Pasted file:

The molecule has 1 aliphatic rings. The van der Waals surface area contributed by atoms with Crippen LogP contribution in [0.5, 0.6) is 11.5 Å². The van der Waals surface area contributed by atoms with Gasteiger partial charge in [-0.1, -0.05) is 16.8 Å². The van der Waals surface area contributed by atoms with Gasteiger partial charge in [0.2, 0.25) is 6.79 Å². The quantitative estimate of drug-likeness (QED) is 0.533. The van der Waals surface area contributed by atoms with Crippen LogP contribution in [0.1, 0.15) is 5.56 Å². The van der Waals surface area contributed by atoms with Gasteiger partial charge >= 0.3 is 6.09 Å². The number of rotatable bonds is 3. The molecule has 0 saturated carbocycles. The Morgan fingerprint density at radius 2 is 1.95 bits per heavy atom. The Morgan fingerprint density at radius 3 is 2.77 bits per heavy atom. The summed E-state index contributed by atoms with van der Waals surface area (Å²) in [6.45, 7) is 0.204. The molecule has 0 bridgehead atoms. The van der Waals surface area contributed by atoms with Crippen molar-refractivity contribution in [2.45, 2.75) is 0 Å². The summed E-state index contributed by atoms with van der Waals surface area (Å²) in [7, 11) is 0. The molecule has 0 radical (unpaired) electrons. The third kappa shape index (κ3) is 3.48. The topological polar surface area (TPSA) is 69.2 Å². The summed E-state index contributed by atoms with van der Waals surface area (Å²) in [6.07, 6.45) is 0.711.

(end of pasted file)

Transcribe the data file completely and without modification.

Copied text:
The molecule has 1 aliphatic rings. The van der Waals surface area contributed by atoms with Crippen LogP contribution in [0.5, 0.6) is 11.5 Å². The van der Waals surface area contributed by atoms with Gasteiger partial charge in [-0.1, -0.05) is 16.8 Å². The van der Waals surface area contributed by atoms with Gasteiger partial charge in [0.2, 0.25) is 6.79 Å². The quantitative estimate of drug-likeness (QED) is 0.533. The van der Waals surface area contributed by atoms with Crippen LogP contribution in [0.1, 0.15) is 5.56 Å². The van der Waals surface area contributed by atoms with Gasteiger partial charge >= 0.3 is 6.09 Å². The number of rotatable bonds is 3. The molecule has 0 saturated carbocycles. The Morgan fingerprint density at radius 2 is 1.95 bits per heavy atom. The Morgan fingerprint density at radius 3 is 2.77 bits per heavy atom. The summed E-state index contributed by atoms with van der Waals surface area (Å²) in [6.45, 7) is 0.204. The molecule has 0 bridgehead atoms. The van der Waals surface area contributed by atoms with Crippen molar-refractivity contribution in [2.45, 2.75) is 0 Å². The summed E-state index contributed by atoms with van der Waals surface area (Å²) in [7, 11) is 0. The molecule has 0 radical (unpaired) electrons. The third kappa shape index (κ3) is 3.48. The topological polar surface area (TPSA) is 69.2 Å². The summed E-state index contributed by atoms with van der Waals surface area (Å²) in [6.07, 6.45) is 0.711.